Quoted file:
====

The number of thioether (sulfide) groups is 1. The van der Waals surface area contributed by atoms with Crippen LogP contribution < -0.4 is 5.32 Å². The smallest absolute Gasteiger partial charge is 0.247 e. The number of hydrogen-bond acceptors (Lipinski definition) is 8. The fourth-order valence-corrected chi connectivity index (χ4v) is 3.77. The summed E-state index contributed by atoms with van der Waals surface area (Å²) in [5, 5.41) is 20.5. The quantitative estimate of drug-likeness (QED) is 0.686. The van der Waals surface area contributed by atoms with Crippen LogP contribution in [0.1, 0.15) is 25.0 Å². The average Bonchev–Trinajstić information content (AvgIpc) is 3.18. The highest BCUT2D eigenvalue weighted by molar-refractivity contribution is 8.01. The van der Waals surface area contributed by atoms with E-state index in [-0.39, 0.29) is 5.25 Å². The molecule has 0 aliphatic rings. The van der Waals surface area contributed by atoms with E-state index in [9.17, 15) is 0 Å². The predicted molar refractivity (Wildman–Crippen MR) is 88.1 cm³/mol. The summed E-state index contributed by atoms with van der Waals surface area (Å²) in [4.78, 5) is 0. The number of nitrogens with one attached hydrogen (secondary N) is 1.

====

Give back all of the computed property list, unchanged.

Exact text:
The number of thioether (sulfide) groups is 1. The van der Waals surface area contributed by atoms with Crippen LogP contribution < -0.4 is 5.32 Å². The smallest absolute Gasteiger partial charge is 0.247 e. The number of hydrogen-bond acceptors (Lipinski definition) is 8. The fourth-order valence-corrected chi connectivity index (χ4v) is 3.77. The summed E-state index contributed by atoms with van der Waals surface area (Å²) in [5, 5.41) is 20.5. The quantitative estimate of drug-likeness (QED) is 0.686. The van der Waals surface area contributed by atoms with Crippen LogP contribution in [0.1, 0.15) is 25.0 Å². The average Bonchev–Trinajstić information content (AvgIpc) is 3.18. The highest BCUT2D eigenvalue weighted by molar-refractivity contribution is 8.01. The van der Waals surface area contributed by atoms with E-state index in [-0.39, 0.29) is 5.25 Å². The molecule has 0 aliphatic rings. The van der Waals surface area contributed by atoms with E-state index in [9.17, 15) is 0 Å². The predicted molar refractivity (Wildman–Crippen MR) is 88.1 cm³/mol. The summed E-state index contributed by atoms with van der Waals surface area (Å²) in [4.78, 5) is 0. The number of nitrogens with one attached hydrogen (secondary N) is 1.